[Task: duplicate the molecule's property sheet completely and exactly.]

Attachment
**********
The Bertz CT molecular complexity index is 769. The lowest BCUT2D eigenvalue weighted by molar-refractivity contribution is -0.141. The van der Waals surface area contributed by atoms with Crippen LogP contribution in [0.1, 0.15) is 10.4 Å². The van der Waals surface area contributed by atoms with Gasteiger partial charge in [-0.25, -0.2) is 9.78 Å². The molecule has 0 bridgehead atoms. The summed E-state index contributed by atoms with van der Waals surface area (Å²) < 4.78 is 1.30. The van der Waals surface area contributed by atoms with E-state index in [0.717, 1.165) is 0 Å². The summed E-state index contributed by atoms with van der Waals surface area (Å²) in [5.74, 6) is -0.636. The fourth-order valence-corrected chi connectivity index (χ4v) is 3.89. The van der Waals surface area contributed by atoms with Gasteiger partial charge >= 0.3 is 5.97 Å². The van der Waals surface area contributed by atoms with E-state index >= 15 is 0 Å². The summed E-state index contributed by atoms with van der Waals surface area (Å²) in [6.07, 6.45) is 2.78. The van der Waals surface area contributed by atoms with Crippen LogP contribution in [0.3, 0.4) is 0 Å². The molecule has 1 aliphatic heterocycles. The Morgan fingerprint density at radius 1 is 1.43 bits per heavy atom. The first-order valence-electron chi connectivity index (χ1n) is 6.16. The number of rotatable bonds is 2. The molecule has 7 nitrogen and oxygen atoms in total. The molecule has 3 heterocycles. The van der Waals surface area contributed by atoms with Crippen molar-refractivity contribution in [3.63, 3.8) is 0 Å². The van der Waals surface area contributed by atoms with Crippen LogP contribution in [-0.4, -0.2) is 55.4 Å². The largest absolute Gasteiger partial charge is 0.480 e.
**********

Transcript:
The Bertz CT molecular complexity index is 769. The lowest BCUT2D eigenvalue weighted by molar-refractivity contribution is -0.141. The van der Waals surface area contributed by atoms with Crippen LogP contribution in [0.1, 0.15) is 10.4 Å². The van der Waals surface area contributed by atoms with Gasteiger partial charge in [-0.25, -0.2) is 9.78 Å². The molecule has 0 bridgehead atoms. The summed E-state index contributed by atoms with van der Waals surface area (Å²) < 4.78 is 1.30. The van der Waals surface area contributed by atoms with E-state index in [0.717, 1.165) is 0 Å². The summed E-state index contributed by atoms with van der Waals surface area (Å²) in [5.74, 6) is -0.636. The fourth-order valence-corrected chi connectivity index (χ4v) is 3.89. The van der Waals surface area contributed by atoms with Gasteiger partial charge >= 0.3 is 5.97 Å². The van der Waals surface area contributed by atoms with E-state index >= 15 is 0 Å². The summed E-state index contributed by atoms with van der Waals surface area (Å²) in [6.07, 6.45) is 2.78. The van der Waals surface area contributed by atoms with Crippen LogP contribution in [0.3, 0.4) is 0 Å². The molecule has 1 aliphatic heterocycles. The Morgan fingerprint density at radius 1 is 1.43 bits per heavy atom. The first-order valence-electron chi connectivity index (χ1n) is 6.16. The number of rotatable bonds is 2. The molecule has 7 nitrogen and oxygen atoms in total. The molecule has 3 heterocycles. The van der Waals surface area contributed by atoms with Crippen molar-refractivity contribution in [3.63, 3.8) is 0 Å². The van der Waals surface area contributed by atoms with Crippen LogP contribution in [-0.4, -0.2) is 55.4 Å². The largest absolute Gasteiger partial charge is 0.480 e.